Musing on muses.
I get asked about our writing/production process sometimes at conventions or online. I never have a good answer so I usually make one up; preferably a funny one. However, a friend of mine wrote a post last night that got me thinking about it enough to give a better answer.
Lloyd Metcalf, the friend in question and artist of huge talent, posted about conceptualizing and outlining adventures on Facebook. Many real designers commented with the methods they used to form the heart of their projects. These ranged from starting with a piece of art, a map or even project management software outlines. I don’t do that. In fact I was almost embarrassed to comment on how I start after reading everyone’s techniques in the comments under his post but I will say it anyway.
I always start with a title.
I keep a list of them and occasionally cross off or add a few. After awhile one will click when I visualize a place or event tangentially related to the title in question. In both Whisper & Venom and Death & Taxes that place/scene/character did not make it into the published story, but it was the start.
Once I have a scene in my mind I will spend time settling on a premise- a long time. I find it difficult to pick an interesting one that either A) has not been done to death or B) foes not make me look like a pretentious douchebag. I worry about B more than A.
Once satisfied I am neither of the above I do an outline in OneNote.
It is here where I finally make a rough map; I use a chessex erasable mondo mat. It helps me with get a scale useful in game and its less tedious to completely tework than PhotoShop. It is also harder to lose (at 5′ x 9′ or whatever obscene dimension it is) than graph paper scraps.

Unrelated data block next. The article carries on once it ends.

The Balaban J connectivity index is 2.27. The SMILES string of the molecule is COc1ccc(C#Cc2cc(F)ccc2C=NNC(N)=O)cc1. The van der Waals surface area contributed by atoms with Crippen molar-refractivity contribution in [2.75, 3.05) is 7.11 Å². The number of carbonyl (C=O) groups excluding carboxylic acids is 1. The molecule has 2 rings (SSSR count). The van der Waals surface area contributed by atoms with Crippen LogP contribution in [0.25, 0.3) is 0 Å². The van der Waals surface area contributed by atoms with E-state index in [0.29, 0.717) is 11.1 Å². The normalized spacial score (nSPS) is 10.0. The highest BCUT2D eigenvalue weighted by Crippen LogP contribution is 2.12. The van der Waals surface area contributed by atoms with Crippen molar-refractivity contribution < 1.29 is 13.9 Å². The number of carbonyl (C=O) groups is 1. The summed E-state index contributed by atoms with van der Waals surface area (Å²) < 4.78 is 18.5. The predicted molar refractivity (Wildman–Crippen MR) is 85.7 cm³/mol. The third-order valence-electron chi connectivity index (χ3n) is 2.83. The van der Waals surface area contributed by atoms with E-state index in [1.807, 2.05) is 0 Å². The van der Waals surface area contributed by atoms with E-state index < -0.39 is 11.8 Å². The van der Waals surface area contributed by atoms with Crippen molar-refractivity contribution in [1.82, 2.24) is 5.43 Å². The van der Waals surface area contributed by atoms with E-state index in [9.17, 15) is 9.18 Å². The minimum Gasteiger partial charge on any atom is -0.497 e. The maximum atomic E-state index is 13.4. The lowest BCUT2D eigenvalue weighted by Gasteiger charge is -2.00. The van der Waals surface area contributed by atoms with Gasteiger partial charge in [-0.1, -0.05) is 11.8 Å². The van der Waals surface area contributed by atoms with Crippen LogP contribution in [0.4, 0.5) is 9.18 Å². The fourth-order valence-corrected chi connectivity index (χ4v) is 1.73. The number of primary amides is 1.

From there I write in marathon sessions about a week apart; usually typing about 4k words per session. In between I am constantly thinking about words I like, consistency, and believability; each thought I write, again, in OneNote.
Then I cut over half of it and solicit an opinion from (usually) Edwin. I would guess of an original 20k word draft about 10% wind up in the final. The rest are changed, expanded or discarded. These are all collaborative changes.
During the process a running checklist/agenda is kept on SharePoint. This proved to be incredibly valuable on Death & Taxes. In fact I don’t think I could collaborate now without it. Especially the check box tool that marks a task done. For me it both streamlines the work (avoiding wasted effort on completed or discarded tasks) and gives manageable goals. That is very important to me early on.
I suspect Edwin likes it because it makes me accountable and far more accurate further down the process. But he is welcome to write his impressions. If the impressions say nice things about me I might post them here.
Overall this process of mine takes me too long. Especially given most of the details I obsess about get removed for clarity and game function. I am getting better at visualizing what I want than when I start, now I want to be faster.
With better grammar.
I might do a similar post about page and PDF layout; which is a whole different process for us. The only similarity is it also takes me too long.